A man with a past

{mosimage}Marko Haavisto had very clear that he wanted to
become a singer and songwriter since he was 9, when he got his first guitar.
This same determination gained the sympathy of the most famous Finnish cinema
director, Aki Kaurismäki, who has included songs and even an appearance
of Marko and his band in some of his most famous movies.

Marko, you were
a member of the Badding Rockers that was quite a popular band in Finland
a couple of decades ago. Why the decision to separate from them and start with
Poutahaukat?

Badding Rockers just came to the end in 1993. It
was my first recording group. And name of the band made honor to great Finnish
singer: Rauli “Badding” Somerjoki. After Badding
Rockers
, I had another band called Geronimo,
but it didn’t got success and recorded just one cd-single (three songs). But
one of those songs, Jäätynyt sade, is
in latest Aki Kaurismäki´s film: Laitakaupungin
valot
(Lights in the Dusk).

After Geronimo I worked in
traditional dance-bands, which played evergreens. I got good paid in that job,
but two years was enough for my head. I came again very hungry to write a song
and play them with my own band. So in 1997 I founded Poutahaukat.

The name
“Poutahaukat”, is it true that comes from an Aleksis Kivi´s book?

Yes, Aleksis Kivi has been the first one who has used that word to
picturing a man in a book named Nummisuutarit
(The Heath Shoemakers). But I learnt
the word “Poutahaukka” from my grandmother.

How did you get
in contact with Aki Kaurismäki, and how the collaboration to score music for
his films (and even appearing performing) happened?

I met Aki in 1990 at the film festival in Sodankylä. He had invited Badding Rockers to play there. He
collected a song from us for his film Tulitikkutehtaan
tyttö
(The Match Factory Girl). There
in Sodankylä, Lapland, we shook hands for the
first time. From there our friendship began

Are you
planning to continue this collaboration with the director in the future?

I don’t know anything about that. If somebody knows, is Aki, and he won’t
tell until he is pretty sure about what he will make next. And that could be
something else than a new collaboration with me and Poutahaukat. Aki is the one who makes those decisions, not me.

Aren’t you
afraid that people can feel more curious for your band appearing in those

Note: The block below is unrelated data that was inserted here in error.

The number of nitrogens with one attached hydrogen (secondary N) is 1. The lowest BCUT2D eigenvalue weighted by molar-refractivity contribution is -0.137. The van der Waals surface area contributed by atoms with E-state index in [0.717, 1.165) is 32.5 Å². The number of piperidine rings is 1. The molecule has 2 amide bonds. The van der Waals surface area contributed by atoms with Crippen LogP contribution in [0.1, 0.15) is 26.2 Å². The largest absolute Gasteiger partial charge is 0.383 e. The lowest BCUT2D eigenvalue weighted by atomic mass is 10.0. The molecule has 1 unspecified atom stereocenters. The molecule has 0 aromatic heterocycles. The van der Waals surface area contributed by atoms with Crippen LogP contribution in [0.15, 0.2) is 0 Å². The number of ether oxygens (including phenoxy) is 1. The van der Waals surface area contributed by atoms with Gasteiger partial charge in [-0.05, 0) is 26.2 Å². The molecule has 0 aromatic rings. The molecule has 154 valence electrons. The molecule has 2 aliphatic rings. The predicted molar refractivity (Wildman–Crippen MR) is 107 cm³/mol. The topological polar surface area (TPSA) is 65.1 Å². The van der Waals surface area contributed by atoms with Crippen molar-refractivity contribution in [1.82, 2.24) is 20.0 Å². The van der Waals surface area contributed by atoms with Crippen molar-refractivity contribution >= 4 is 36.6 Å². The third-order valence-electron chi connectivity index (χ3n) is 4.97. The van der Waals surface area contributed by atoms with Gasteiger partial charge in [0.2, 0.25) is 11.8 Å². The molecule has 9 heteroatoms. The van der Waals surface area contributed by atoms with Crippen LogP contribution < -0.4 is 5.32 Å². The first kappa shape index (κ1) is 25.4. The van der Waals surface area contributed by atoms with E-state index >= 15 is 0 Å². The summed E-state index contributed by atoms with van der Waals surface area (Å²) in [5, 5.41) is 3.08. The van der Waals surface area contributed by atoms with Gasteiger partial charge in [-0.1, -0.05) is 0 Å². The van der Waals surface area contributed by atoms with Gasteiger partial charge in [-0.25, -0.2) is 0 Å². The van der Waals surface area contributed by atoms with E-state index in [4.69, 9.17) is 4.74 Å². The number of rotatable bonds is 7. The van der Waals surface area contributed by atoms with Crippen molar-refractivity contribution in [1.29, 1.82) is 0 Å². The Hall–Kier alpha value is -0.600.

movies than for your music itself, or do you feel proud to collaborate with
Aki?

I am proud and thankful that Aki has chosen my songs to his films. I have
also seen that for example radio stations could say: “we can’t play your music;
it does not fit in our style.”  But when
somebody like Aki takes a song for his film, those stations “start” to love the
song and suddenly it’s ok for them. It makes me sad, but I guess that it is just
the way it goes. Anyway, collaboration with Aki has brought only good things
for me and the band. There are fans who wouldn’t know anything about us without
those films.

{sidebar id=36}What can you
tell us about your new released album Hollolasta Teksasiin?

We made it in the countryside of Finland, in a small village named Sysmä, at my father’s summer place. We
took all the equipment into that cottage and recording there was nice and easy
most of the time. We played, but we also had grilling, sauna and swimming. We made
several sessions there during 2006-2007. 
I was very satisfied when the album was finished.

The title, that
literally means “from Hollola to Texas”,
is it a figurative trip or did it really take place?

It’s figurative. It’s picturing our music and influences; from old Finnish
traditional music (Hollola) to American rock ‘n’ roll-, blues- and country
music (Texas), a mixture of them.

Do you have any
idols in music, Finnish or international artists?

There are many important characters for me. Here are some of my favourites:
Teddy and the Tigers, Elvis Presley, Black Sabbath, Rauli “Badding” Somerjoki,
Jerry Lee Lewis, Roy Orbison, Kauko Röyhkä, Hank Williams, Johnny Cash …

You have
played quite outside Finland
also, like in Germany.
And how happened that you played also in Japan? How was the experience
there?

Those all have been exciting adventures for us, something that we
couldn’t even had dreamt about it, because our songs are in Finnish. I have
only good memories, the best are from Japan. Part of the success on those
tours has been because appearing on the film Mies vailla menneisyyttä  (The man without a past), but we have
been bloody good special guests for it! Our music has found many new friends.

When listening
to the album or even seeing the design of the cover and back cover, Marko Haavisto and Poutahaukat gives me
a (bit romantic) feeling of a road band, a band that spends a lot of time on
the road, traveling from bar to bar and always on the road. Does that really
happen with you, guys?

Some of the stories are just product of imagination; some are straight
from true life. But I won’t tell you which one is true and what’s just
fairytale, because that could spoil the whole thing, you know.

Photos by Nauska

www.markohaavisto.com

www.myspace.com/markohaavistopoutahaukat